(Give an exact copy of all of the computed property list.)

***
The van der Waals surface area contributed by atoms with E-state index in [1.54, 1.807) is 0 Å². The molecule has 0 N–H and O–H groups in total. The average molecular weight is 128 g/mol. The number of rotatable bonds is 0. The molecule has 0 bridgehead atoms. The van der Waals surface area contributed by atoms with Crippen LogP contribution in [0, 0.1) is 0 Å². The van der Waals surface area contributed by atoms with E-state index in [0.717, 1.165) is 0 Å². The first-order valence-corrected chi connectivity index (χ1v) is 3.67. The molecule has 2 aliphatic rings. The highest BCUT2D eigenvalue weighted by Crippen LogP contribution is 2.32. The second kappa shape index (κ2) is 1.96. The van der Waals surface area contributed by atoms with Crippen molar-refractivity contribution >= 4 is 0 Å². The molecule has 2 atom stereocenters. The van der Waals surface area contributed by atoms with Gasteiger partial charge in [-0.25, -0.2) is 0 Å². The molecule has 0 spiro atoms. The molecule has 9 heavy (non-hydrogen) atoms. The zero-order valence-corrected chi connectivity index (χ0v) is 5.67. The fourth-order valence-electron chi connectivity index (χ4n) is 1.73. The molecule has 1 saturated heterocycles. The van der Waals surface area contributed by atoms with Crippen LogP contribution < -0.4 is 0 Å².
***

The van der Waals surface area contributed by atoms with E-state index in [1.54, 1.807) is 0 Å². The molecule has 0 N–H and O–H groups in total. The average molecular weight is 128 g/mol. The number of rotatable bonds is 0. The molecule has 0 bridgehead atoms. The van der Waals surface area contributed by atoms with Crippen LogP contribution in [0, 0.1) is 0 Å². The van der Waals surface area contributed by atoms with E-state index in [0.717, 1.165) is 0 Å². The first-order valence-corrected chi connectivity index (χ1v) is 3.67. The molecule has 2 aliphatic rings. The highest BCUT2D eigenvalue weighted by Crippen LogP contribution is 2.32. The second kappa shape index (κ2) is 1.96. The van der Waals surface area contributed by atoms with Crippen molar-refractivity contribution >= 4 is 0 Å². The molecule has 2 atom stereocenters. The van der Waals surface area contributed by atoms with Gasteiger partial charge in [-0.25, -0.2) is 0 Å². The molecule has 0 spiro atoms. The molecule has 9 heavy (non-hydrogen) atoms. The zero-order valence-corrected chi connectivity index (χ0v) is 5.67. The fourth-order valence-electron chi connectivity index (χ4n) is 1.73. The molecule has 1 saturated heterocycles. The van der Waals surface area contributed by atoms with Crippen LogP contribution < -0.4 is 0 Å².